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omori tests a patient for covid
Jill Omori tests a patient for COVID-19 at the POST site in Keʻehi Lagoon.

About 200 individuals (approximately 15 per week) have been tested through the Hawaiʻi Homeless Outreach and Medical Education (H.O.M.E.) Project since the University of Hawaiʻi at Mānoa Tropical Medicine Clinical Laboratory (TMCL) began operating last year. The laboratory remains steadfast in its role to provide COVID-19 testing to underserved populations throughout Oʻahu.

Staff and volunteers at the John A. Burns School of Medicine (JABSOM) have been providing free, rapid result testing since November 2020. On-location testing events have already reached many, including houseless individuals every Tuesday at the City and County of Honolulu’s Provisional Outdoor Screening and Triage (POST) facility located in Keʻehi Lagoon Beach Park. In addition to taking in patients at the Keʻehi site, H.O.M.E. has also conducted spot testing for symptomatic individuals at its other clinics.

Faculty and staff volunteers administer the COVID-19 tests, and UH medical students assist in providing free health services, including medical, social and vision.

Testing provides transition to next step

“At the POST site, we test all new individuals entering the program and also do additional testing if there are any exposure concerns or if someone becomes symptomatic,” said Jill Omori, associate professor and director of the H.O.M.E. Project. “The goal of the testing is to keep everyone safe, but also to provide tests so that they can transition into more stable housing options. It is very rewarding to be doing our part during the pandemic and to help these individuals, especially the kids!”

According to Omori, many of these permanent shelters require a negative COVID-19 test to be accepted, the next step to a better life for many houseless individuals.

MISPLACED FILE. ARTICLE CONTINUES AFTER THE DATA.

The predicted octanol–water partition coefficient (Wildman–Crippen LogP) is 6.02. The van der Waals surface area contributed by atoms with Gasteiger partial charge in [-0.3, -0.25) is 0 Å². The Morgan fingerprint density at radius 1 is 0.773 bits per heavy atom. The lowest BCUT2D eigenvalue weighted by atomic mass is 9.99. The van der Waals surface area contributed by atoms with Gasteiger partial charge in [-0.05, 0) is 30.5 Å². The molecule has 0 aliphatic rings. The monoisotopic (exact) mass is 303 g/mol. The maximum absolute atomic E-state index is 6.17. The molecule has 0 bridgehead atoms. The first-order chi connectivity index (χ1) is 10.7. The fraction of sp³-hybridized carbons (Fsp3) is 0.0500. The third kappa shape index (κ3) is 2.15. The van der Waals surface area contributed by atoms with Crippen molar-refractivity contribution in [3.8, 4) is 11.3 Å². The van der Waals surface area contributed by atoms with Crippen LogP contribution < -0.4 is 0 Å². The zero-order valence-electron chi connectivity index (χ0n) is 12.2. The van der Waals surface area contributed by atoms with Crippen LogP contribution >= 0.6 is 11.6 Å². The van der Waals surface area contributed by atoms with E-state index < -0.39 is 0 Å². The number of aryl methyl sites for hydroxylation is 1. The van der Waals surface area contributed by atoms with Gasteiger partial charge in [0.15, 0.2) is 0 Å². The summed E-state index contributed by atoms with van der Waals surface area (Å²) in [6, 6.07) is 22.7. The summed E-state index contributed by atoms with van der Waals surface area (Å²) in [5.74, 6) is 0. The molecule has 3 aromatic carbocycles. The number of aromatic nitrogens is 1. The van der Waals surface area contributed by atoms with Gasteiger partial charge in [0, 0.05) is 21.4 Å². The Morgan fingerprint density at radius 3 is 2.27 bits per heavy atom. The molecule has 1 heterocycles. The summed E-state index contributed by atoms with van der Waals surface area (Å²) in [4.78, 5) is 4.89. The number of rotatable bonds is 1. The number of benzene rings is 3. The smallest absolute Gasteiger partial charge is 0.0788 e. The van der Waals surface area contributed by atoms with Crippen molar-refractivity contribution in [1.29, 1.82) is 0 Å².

Ivan Yang is one of the volunteers at the POST site who conducts the tests outside of his normal responsibilities as a logistics coordinator at JABSOM. Like Omori, he is glad to be making a difference. “Knowing that they can benefit from our efforts makes it all worthwhile. I’m grateful that I have the opportunity to provide my time and skills to serve in this capacity,” said Yang.

“Although a number of vaccines are available, testing remains a key tool in the public health arsenal as vaccines are not yet broadly available, and new more infectious virus strains can cause outbreaks,” said TMCL Community Liaison Rosie Alegado.

Ongoing testing

TMCL continues to reach underserved populations by working closely with community health centers and leveraging partnerships with community organizations throughout Oʻahu. In December, the lab targeted the Filipino population by providing testing at various churches in communities such as Kalihi, Waipahu and Ewa Beach. They also continue to provide on-location testing at Pālolo Valley Homes and within the UH community.

Visit the TMCL website for information on how to get a COVID-19 test and for upcoming community testing events.

This effort is an example of UH Mānoa’s goal of Excellence in Research: Advancing the Research and Creative Work Enterprise (PDF), one of four goals identified in the 2015–25 Strategic Plan (PDF), updated in December 2020.

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